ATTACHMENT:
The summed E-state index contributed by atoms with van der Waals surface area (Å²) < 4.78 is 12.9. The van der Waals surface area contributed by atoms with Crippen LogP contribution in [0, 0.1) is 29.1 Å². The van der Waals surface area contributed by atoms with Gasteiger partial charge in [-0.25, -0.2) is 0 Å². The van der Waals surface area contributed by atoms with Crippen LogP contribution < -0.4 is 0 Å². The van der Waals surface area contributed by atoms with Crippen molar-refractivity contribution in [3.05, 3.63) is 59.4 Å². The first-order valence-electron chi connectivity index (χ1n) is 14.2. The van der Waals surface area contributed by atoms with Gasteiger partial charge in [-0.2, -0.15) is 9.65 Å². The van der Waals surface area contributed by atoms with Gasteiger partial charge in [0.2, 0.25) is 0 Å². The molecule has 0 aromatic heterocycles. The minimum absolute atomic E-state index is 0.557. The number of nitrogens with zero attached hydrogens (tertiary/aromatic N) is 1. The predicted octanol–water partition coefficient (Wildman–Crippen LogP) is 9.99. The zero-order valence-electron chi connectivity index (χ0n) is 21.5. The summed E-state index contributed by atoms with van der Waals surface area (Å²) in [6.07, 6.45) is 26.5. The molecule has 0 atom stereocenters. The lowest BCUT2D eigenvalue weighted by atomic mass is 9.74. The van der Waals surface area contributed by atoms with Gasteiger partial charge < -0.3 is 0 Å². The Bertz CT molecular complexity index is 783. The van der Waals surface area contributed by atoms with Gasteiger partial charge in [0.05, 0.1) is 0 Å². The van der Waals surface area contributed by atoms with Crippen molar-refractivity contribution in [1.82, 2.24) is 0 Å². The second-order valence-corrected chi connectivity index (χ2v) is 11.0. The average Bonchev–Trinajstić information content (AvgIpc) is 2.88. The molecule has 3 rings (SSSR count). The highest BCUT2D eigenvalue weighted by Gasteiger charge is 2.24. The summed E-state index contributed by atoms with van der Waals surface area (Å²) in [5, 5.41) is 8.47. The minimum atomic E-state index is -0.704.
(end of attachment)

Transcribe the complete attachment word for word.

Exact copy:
The summed E-state index contributed by atoms with van der Waals surface area (Å²) < 4.78 is 12.9. The van der Waals surface area contributed by atoms with Crippen LogP contribution in [0, 0.1) is 29.1 Å². The van der Waals surface area contributed by atoms with Gasteiger partial charge in [-0.25, -0.2) is 0 Å². The van der Waals surface area contributed by atoms with Crippen LogP contribution < -0.4 is 0 Å². The van der Waals surface area contributed by atoms with Crippen molar-refractivity contribution in [3.05, 3.63) is 59.4 Å². The first-order valence-electron chi connectivity index (χ1n) is 14.2. The van der Waals surface area contributed by atoms with Gasteiger partial charge in [-0.2, -0.15) is 9.65 Å². The van der Waals surface area contributed by atoms with Gasteiger partial charge in [0.2, 0.25) is 0 Å². The molecule has 0 aromatic heterocycles. The minimum absolute atomic E-state index is 0.557. The number of nitrogens with zero attached hydrogens (tertiary/aromatic N) is 1. The predicted octanol–water partition coefficient (Wildman–Crippen LogP) is 9.99. The zero-order valence-electron chi connectivity index (χ0n) is 21.5. The summed E-state index contributed by atoms with van der Waals surface area (Å²) in [6.07, 6.45) is 26.5. The molecule has 0 atom stereocenters. The lowest BCUT2D eigenvalue weighted by atomic mass is 9.74. The van der Waals surface area contributed by atoms with Gasteiger partial charge < -0.3 is 0 Å². The Bertz CT molecular complexity index is 783. The van der Waals surface area contributed by atoms with Gasteiger partial charge in [0.05, 0.1) is 0 Å². The van der Waals surface area contributed by atoms with Crippen molar-refractivity contribution in [1.82, 2.24) is 0 Å². The second-order valence-corrected chi connectivity index (χ2v) is 11.0. The average Bonchev–Trinajstić information content (AvgIpc) is 2.88. The molecule has 3 rings (SSSR count). The highest BCUT2D eigenvalue weighted by Gasteiger charge is 2.24. The summed E-state index contributed by atoms with van der Waals surface area (Å²) in [5, 5.41) is 8.47. The minimum atomic E-state index is -0.704.